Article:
Effect of Prospective Reimbursement on Nursing Home Costs.

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Cost Control, Cost-Benefit Analysis, Diagnosis-Related Groups, Health Care Costs, Health Care Rationing, Health Facility Size, Health Services Accessibility, Health Services Research, Humans, Longitudinal Studies, Maine, Medicaid, Medical Audit, Nursing Homes, Ownership, Prospective Payment System, Quality Assurance, Health Care, Regression Analysis, United States, Workload

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Health Services Research


OBJECTIVE: This study evaluates the effect of Maine's Medicaid nursing home prospective payment system on nursing home costs and access to care for public patients.

DATA SOURCES/STUDY SETTING: The implementation of a facility-specific prospective payment system for nursing homes provided the opportunity for longitudinal study of the effect of that system. Data sources included audited Medicaid nursing home cost reports, quality-of-care data from state facility survey and licensure files, and facility case-mix information from random, stratified samples of homes and residents. Data were obtained for six years (1979-1985) covering the three-year period before and after implementation of the prospective payment system.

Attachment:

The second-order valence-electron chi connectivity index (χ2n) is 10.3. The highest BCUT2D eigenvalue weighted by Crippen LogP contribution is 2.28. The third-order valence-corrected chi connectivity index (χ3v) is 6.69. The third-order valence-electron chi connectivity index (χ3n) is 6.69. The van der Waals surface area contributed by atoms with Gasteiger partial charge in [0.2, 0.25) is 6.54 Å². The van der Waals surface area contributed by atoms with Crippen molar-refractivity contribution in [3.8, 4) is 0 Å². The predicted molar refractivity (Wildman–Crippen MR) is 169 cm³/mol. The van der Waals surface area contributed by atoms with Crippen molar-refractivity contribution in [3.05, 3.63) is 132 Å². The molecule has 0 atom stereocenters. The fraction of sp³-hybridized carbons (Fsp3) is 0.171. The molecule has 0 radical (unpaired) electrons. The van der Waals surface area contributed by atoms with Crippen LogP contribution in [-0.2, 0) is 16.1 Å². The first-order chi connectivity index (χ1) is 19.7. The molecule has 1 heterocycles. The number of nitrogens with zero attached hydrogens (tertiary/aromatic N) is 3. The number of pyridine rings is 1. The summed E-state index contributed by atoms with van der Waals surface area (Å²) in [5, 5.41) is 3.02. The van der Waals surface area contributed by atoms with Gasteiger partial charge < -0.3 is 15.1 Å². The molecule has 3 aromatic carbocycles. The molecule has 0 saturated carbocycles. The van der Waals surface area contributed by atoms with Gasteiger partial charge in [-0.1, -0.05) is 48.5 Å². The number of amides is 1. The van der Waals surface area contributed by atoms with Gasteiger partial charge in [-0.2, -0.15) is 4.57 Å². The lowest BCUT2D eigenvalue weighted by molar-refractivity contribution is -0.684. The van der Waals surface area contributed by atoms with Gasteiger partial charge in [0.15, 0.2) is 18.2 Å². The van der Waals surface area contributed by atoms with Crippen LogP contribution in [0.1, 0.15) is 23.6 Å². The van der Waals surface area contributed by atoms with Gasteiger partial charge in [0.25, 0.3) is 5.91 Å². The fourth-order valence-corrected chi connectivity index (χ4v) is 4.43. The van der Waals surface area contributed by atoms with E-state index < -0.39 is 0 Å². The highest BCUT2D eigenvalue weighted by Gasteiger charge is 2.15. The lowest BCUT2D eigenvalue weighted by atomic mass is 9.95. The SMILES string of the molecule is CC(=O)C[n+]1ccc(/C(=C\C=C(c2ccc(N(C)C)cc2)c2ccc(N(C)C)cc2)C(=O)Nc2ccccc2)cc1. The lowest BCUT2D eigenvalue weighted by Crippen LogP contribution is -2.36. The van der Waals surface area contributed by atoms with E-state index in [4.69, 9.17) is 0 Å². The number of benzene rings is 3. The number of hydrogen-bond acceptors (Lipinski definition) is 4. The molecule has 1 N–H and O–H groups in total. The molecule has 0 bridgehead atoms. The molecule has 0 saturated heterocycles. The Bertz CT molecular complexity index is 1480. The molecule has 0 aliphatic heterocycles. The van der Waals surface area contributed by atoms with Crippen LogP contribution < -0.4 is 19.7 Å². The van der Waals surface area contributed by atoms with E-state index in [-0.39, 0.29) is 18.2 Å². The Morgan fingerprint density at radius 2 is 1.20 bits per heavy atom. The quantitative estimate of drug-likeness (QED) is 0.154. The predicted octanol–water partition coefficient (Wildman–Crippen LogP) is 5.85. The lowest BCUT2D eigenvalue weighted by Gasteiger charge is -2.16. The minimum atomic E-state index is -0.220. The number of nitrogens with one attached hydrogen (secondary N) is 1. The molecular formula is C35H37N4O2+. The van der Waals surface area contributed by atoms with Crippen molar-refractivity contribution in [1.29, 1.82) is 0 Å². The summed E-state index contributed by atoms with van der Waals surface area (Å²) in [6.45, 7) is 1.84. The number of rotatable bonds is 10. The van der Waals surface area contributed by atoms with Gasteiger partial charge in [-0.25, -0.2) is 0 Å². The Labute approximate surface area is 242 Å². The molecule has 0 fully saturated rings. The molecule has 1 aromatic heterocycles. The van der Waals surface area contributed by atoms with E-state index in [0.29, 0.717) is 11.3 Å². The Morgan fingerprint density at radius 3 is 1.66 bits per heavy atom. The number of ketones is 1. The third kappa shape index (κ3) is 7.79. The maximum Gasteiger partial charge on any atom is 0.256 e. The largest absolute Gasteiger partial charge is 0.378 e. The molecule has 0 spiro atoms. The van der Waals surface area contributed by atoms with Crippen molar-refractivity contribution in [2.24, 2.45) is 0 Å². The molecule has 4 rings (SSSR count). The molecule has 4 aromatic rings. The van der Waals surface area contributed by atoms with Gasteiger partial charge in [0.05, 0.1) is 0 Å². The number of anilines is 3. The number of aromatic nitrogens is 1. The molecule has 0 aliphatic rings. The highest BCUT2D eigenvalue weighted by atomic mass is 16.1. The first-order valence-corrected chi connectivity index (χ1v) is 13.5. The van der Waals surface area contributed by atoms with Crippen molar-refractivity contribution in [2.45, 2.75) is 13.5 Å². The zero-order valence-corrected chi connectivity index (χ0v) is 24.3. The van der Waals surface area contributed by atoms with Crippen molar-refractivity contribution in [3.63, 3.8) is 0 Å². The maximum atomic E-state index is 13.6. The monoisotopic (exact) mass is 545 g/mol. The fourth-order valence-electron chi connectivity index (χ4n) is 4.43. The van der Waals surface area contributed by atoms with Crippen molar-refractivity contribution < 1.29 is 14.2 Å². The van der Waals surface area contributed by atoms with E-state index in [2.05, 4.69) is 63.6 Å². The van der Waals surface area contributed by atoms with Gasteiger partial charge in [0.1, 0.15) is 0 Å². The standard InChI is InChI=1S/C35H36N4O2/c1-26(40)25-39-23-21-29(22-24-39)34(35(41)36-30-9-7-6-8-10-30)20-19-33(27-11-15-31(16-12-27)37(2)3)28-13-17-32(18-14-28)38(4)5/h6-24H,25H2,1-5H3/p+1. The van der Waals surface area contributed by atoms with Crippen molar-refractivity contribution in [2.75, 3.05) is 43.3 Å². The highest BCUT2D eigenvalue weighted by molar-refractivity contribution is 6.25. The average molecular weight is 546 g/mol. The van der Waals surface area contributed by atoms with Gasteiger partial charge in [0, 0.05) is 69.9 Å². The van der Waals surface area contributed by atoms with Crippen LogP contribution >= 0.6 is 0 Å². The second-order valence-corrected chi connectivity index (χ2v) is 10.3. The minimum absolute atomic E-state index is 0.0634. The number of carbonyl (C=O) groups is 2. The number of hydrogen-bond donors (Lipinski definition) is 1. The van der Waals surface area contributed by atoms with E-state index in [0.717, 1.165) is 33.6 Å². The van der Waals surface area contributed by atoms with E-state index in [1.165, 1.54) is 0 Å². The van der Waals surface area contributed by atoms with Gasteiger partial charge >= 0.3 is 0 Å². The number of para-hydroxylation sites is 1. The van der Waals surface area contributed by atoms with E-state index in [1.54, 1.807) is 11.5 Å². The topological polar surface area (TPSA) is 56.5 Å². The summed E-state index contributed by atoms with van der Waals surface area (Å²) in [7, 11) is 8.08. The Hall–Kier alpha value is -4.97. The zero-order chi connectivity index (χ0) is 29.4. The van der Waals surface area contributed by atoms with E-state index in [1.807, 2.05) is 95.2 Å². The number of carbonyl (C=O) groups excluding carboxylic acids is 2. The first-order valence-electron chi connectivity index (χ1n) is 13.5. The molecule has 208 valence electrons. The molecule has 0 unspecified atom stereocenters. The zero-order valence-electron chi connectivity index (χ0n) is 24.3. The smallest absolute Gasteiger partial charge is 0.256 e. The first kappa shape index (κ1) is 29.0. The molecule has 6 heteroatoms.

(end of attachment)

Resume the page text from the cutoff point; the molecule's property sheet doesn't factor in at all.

STUDY DESIGN: This study used a pre-post, longitudinal analytical design in which interrupted, time-series regression models were estimated to test the effects of prospective payment and other factors, e.g., facility characteristics, nursing home market factors, facility case mix, and quality of care, on nursing home costs.

PRINCIPAL FINDINGS: Prospective payment contributed to an estimated $3.03 decrease in total variable costs in the third year from what would have been expected under the previous retrospective cost-based payment system. Responsiveness to payment system efficiency incentives declined over the study period, however, indicating a growing problem in achieving further cost reductions. Some evidence suggested that cost reductions might have reduced access for public patients.

CONCLUSIONS: Study findings are consistent with the results of other studies that have demonstrated the effectiveness of prospective payment systems in restraining nursing home costs. Potential policy trade-offs among cost containment, access, and quality assurance deserve further consideration, particularly by researchers and policymakers designing the new generation of case mix-based and other nursing home payment systems.

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